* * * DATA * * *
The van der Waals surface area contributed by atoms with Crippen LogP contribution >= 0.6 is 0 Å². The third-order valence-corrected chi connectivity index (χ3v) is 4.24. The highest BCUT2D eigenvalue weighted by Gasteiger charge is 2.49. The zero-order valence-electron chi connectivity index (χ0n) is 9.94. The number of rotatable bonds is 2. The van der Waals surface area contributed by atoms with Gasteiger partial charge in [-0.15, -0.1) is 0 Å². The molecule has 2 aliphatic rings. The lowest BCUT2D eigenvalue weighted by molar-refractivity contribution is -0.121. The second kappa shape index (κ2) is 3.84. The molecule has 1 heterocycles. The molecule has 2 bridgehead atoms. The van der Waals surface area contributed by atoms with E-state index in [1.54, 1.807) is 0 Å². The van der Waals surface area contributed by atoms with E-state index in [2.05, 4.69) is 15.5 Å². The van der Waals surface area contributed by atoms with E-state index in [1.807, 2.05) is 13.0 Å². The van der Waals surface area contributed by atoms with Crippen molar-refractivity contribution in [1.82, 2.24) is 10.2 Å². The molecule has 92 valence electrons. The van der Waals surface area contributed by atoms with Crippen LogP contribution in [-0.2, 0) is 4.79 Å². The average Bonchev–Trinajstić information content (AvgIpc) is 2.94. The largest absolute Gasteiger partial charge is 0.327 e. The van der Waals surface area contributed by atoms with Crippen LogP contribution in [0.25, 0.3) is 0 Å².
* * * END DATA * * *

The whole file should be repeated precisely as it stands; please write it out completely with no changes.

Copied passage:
The van der Waals surface area contributed by atoms with Crippen LogP contribution >= 0.6 is 0 Å². The third-order valence-corrected chi connectivity index (χ3v) is 4.24. The highest BCUT2D eigenvalue weighted by Gasteiger charge is 2.49. The zero-order valence-electron chi connectivity index (χ0n) is 9.94. The number of rotatable bonds is 2. The van der Waals surface area contributed by atoms with Gasteiger partial charge in [-0.15, -0.1) is 0 Å². The molecule has 2 aliphatic rings. The lowest BCUT2D eigenvalue weighted by molar-refractivity contribution is -0.121. The second kappa shape index (κ2) is 3.84. The molecule has 1 heterocycles. The molecule has 2 bridgehead atoms. The van der Waals surface area contributed by atoms with E-state index in [1.54, 1.807) is 0 Å². The van der Waals surface area contributed by atoms with E-state index in [2.05, 4.69) is 15.5 Å². The van der Waals surface area contributed by atoms with E-state index in [1.807, 2.05) is 13.0 Å². The van der Waals surface area contributed by atoms with Crippen molar-refractivity contribution in [1.82, 2.24) is 10.2 Å². The molecule has 92 valence electrons. The van der Waals surface area contributed by atoms with Crippen LogP contribution in [-0.2, 0) is 4.79 Å². The average Bonchev–Trinajstić information content (AvgIpc) is 2.94. The largest absolute Gasteiger partial charge is 0.327 e. The van der Waals surface area contributed by atoms with Crippen LogP contribution in [0.25, 0.3) is 0 Å².